The Kite Runner (Paramount/Dreamworks DVD)
Picture: C+ Sound: C+ Extras: B- Film: B
It was a
controversial hit book and the now a critically acclaimed film about two young
friends named Hassan & Amir who grew up in Afghanistan only to be split
apart for what is a lifetime until one decades later goes far out of his way to
make up for doing the wrong thing and save his friend in The Kite Runner (2007) based on the book by Khaled Hosseini. I have not been happy with Forster as a
director, wondering if he’ll botch the next Bond film or not, but I did like Monster’s Ball and this proves that
when he really applies himself, his films work.
refers to a game of fun with the title hobby that used to be enjoyed in the
Middle East and Afghanistan until morons like the Taliban took over and banned
it (suddenly making the recreational sport one of the most subversive in
history) wherever they could take over.
However, the story takes place back in the U.S. where Amir has moved on,
but soon discovers he has unfinished personal business to help the friend he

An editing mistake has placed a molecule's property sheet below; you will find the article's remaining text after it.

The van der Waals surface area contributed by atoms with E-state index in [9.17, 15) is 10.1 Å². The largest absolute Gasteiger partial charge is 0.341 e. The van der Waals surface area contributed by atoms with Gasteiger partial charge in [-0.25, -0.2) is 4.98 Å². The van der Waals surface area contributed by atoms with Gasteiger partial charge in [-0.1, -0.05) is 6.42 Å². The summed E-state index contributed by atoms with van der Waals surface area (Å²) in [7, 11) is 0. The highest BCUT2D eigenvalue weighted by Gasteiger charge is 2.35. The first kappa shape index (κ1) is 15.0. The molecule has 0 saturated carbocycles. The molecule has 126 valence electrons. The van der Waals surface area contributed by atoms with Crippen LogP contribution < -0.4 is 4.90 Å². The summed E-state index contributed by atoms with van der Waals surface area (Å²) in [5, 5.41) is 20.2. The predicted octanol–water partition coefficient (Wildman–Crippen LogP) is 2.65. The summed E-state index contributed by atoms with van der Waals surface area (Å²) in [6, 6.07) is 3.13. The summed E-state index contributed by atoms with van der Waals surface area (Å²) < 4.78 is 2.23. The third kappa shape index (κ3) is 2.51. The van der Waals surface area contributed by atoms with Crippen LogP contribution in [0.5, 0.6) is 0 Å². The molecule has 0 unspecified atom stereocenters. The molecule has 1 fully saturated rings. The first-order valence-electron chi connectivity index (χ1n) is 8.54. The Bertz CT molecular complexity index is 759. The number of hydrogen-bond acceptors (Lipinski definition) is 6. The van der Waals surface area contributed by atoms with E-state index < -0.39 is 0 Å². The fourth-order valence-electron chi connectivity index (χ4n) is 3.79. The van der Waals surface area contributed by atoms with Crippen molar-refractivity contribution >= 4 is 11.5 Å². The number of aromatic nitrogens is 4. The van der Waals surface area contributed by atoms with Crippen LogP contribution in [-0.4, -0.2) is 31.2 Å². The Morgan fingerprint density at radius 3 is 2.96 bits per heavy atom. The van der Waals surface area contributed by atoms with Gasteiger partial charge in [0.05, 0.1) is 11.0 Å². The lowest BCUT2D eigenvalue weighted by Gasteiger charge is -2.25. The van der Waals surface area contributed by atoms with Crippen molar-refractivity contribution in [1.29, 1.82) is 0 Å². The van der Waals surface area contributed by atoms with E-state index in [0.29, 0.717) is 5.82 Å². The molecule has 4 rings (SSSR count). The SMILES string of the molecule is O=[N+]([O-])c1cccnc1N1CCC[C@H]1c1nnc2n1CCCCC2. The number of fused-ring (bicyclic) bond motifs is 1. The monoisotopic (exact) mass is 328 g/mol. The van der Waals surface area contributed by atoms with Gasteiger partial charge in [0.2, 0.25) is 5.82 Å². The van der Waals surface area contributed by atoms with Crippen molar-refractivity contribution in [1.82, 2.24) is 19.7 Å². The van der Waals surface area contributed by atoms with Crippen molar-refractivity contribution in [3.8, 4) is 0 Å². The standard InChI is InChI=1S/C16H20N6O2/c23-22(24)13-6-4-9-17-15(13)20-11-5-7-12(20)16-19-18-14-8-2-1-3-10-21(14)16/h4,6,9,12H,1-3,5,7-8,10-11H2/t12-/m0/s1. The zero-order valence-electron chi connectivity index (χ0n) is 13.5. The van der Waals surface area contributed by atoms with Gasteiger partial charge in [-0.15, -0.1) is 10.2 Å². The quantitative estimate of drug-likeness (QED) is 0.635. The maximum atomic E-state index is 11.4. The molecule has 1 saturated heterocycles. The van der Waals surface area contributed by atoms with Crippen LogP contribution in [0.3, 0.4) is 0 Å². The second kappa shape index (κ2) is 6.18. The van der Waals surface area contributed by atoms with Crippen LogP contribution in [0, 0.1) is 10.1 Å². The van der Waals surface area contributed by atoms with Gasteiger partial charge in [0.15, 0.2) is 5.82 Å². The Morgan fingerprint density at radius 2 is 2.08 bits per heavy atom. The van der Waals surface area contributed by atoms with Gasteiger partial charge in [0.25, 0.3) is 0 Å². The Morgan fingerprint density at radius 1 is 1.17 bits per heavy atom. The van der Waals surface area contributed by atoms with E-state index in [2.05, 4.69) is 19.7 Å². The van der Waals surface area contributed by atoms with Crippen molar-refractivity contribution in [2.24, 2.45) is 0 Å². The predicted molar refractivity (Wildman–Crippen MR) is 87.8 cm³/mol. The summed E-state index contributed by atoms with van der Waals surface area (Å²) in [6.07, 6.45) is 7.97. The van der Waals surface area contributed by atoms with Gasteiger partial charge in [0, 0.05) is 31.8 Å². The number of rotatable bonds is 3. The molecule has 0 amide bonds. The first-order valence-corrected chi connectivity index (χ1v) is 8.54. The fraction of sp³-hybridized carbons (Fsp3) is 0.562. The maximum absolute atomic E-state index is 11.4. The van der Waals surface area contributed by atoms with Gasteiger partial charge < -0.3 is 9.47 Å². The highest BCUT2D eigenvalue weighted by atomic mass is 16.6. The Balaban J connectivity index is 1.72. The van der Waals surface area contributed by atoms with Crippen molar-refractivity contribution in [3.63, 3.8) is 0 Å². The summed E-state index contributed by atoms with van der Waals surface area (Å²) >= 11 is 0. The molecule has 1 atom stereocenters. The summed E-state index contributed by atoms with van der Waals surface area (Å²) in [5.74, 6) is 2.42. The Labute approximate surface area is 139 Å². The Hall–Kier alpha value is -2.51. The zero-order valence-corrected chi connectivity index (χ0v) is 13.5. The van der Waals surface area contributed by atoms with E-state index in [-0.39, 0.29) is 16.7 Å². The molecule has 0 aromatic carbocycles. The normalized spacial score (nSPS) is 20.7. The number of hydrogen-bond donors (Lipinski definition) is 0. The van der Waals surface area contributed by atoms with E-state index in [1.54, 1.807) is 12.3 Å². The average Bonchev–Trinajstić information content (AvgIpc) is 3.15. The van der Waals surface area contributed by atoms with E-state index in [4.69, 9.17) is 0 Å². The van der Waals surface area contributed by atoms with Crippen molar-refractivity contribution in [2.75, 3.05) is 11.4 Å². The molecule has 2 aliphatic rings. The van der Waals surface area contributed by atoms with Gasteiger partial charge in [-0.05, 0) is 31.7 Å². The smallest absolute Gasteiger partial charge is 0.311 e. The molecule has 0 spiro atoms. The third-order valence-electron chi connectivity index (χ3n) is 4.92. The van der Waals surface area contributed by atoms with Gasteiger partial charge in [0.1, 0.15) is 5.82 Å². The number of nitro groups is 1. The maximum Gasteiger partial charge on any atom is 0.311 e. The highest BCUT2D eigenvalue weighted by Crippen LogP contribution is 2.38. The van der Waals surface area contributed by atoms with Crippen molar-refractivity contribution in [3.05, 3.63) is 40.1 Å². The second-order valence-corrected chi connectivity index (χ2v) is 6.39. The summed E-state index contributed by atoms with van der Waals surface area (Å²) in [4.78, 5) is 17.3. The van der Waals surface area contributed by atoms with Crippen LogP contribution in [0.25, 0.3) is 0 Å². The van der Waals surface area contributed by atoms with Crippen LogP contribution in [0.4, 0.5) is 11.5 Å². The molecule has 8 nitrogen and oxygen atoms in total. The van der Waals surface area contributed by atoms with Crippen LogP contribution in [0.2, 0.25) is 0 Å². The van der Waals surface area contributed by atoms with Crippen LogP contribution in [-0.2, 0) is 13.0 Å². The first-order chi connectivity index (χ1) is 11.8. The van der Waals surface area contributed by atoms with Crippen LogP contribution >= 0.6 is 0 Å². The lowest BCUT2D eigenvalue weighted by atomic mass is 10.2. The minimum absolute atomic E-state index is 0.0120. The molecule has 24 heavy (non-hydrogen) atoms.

stabbed in the back and was too young to understand the consequences of. Of course, he could not see the future
either, but he will go back and risk it all to bring order and justice to his life.
this is predictable and maybe even corny to some, but with its political
context, takes on a whole new meaning.
Oddly, despite its message, the media has ignored much more of it than
expected, as if they were afraid of offending the second Bush Administration as
if showing anyone in the Middle East as 3-dimensional human beings was a
problem of some kind. You’d hear about
the film, but not it’s content. Despite
some issues (don’t let the package’s “from the director of Finding Neverland” scare
you off, as that was an awful film and bad marketing idea) you might have, the
plusses far outweigh the minuses and you should definitely see this one.
scheduled for HD-DVD and DVD at the same time, The HD was scrapped, so all we
get to see for now is the anamorphically enhanced 2.35 X 1 image which is
softer than expected and color can be an issue at times. I have seen 35mm film footage and know
Director of Photography Roberto Schaeffer, A.S.C., did a much better job than
what you see here. The Dolby Digital 5.1
mixes are all fine, though this is dialogue-base din any language, ambience and
music arte a plus. Alberto Iglesias’
score is a plus and never is a distraction.
Extras include a good audio commentary by Forster, Hosseini and Benioff,
stills, trailer, and words from the film.
- Nicholas Sheffo